I became, then, a human pincushion as they took blood every 3.2 seconds to see how things were going. The blood pressure cuff was permanently attached to my arm and would go off every 30 minutes to take a new reading. Things didn’t get better. My blood pressure didn’t go down, but my platelets did. I remember that we reached a critical point (14,000 when a normal reading was 150,000, if I recall correctly) and the doctor told me we would need to transfuse if the next draw wasn’t better. My father offered to give me a transfusion if I needed one, everyone looked worried, and the number of people rotating in and out of my room increased.

The doctor was on constant call. I was terrified. And the worst part? I couldn’t leave my bed.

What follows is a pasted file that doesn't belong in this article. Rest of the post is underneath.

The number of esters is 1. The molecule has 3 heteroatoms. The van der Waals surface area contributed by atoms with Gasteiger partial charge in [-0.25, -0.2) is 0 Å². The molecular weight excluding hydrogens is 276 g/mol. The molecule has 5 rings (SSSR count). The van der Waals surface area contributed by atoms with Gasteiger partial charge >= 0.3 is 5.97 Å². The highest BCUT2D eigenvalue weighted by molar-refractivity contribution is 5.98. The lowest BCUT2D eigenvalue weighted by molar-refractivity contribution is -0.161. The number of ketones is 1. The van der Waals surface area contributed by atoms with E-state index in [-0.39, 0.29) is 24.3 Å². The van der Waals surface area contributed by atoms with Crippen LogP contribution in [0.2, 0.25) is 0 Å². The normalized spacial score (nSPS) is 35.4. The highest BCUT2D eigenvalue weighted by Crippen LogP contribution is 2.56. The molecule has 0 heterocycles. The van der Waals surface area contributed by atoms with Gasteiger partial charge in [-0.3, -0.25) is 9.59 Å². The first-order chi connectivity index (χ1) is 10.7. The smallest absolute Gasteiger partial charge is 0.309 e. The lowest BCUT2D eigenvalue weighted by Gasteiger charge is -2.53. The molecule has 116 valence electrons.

I couldn’t go to my baby and my baby couldn’t come to me.

My folks, my in-laws and my husband took turns going to scrub in and visit. They reported that he had ten perfect fingers and ten perfect toes, a sweet little face. He was long and very lean.  He had a little blue hat that kept his head warm and made him look a little like a Smurf.  He liked his pacifier.

The pediatrician brought pictures and assured me that he was doing fine. All systems were go except the blood sugar and body temperature. No breathing issues, no kidney problems, no digestive issues. I was relieved that he seemed to be alright, but as his birthday turned into the next day, and another, and another, our separation was agony.

To be continued…

Advertisements
10 Comments leave one →
  1. December 3, 2007 7:10 am

    I can’t even imagine…to finally meet the little guy, say hello so briefly, and then be separated, must have been hell. Babies are tough little fighters, aren’t they?

  2. December 3, 2007 7:55 am

    Okay, I am glad you lived…but waiting for part 4…

  3. Lynda permalink
    December 3, 2007 8:37 am